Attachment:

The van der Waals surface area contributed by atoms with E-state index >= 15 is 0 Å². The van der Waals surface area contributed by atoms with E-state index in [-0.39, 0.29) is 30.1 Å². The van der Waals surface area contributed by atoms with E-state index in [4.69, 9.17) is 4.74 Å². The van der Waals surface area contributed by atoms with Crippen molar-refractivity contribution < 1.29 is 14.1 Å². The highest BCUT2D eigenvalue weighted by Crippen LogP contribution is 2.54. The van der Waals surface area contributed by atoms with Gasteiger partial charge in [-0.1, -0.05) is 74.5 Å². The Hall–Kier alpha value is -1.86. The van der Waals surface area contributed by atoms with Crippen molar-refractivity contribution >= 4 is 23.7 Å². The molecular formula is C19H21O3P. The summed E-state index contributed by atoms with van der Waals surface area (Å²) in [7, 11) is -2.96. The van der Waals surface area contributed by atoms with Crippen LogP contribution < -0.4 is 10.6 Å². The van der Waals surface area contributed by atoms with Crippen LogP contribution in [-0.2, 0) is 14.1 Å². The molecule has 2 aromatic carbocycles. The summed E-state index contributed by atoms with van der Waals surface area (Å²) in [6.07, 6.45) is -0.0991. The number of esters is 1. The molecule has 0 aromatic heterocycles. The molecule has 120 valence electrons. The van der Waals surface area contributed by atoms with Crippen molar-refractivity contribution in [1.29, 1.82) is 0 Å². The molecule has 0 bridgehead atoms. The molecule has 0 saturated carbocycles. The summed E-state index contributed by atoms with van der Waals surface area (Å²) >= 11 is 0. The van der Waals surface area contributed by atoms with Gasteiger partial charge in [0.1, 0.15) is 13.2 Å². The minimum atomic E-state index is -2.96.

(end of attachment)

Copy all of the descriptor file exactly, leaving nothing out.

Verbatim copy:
The van der Waals surface area contributed by atoms with E-state index >= 15 is 0 Å². The van der Waals surface area contributed by atoms with E-state index in [-0.39, 0.29) is 30.1 Å². The van der Waals surface area contributed by atoms with E-state index in [4.69, 9.17) is 4.74 Å². The van der Waals surface area contributed by atoms with Crippen molar-refractivity contribution < 1.29 is 14.1 Å². The highest BCUT2D eigenvalue weighted by Crippen LogP contribution is 2.54. The van der Waals surface area contributed by atoms with Gasteiger partial charge in [-0.1, -0.05) is 74.5 Å². The Hall–Kier alpha value is -1.86. The van der Waals surface area contributed by atoms with Crippen molar-refractivity contribution >= 4 is 23.7 Å². The molecular formula is C19H21O3P. The summed E-state index contributed by atoms with van der Waals surface area (Å²) in [7, 11) is -2.96. The van der Waals surface area contributed by atoms with Crippen LogP contribution < -0.4 is 10.6 Å². The van der Waals surface area contributed by atoms with Crippen LogP contribution in [-0.2, 0) is 14.1 Å². The molecule has 2 aromatic carbocycles. The summed E-state index contributed by atoms with van der Waals surface area (Å²) in [6.07, 6.45) is -0.0991. The number of esters is 1. The molecule has 0 aromatic heterocycles. The molecule has 120 valence electrons. The van der Waals surface area contributed by atoms with Crippen molar-refractivity contribution in [1.29, 1.82) is 0 Å². The molecule has 0 bridgehead atoms. The molecule has 0 saturated carbocycles. The summed E-state index contributed by atoms with van der Waals surface area (Å²) >= 11 is 0. The van der Waals surface area contributed by atoms with Gasteiger partial charge in [0.1, 0.15) is 13.2 Å². The minimum atomic E-state index is -2.96.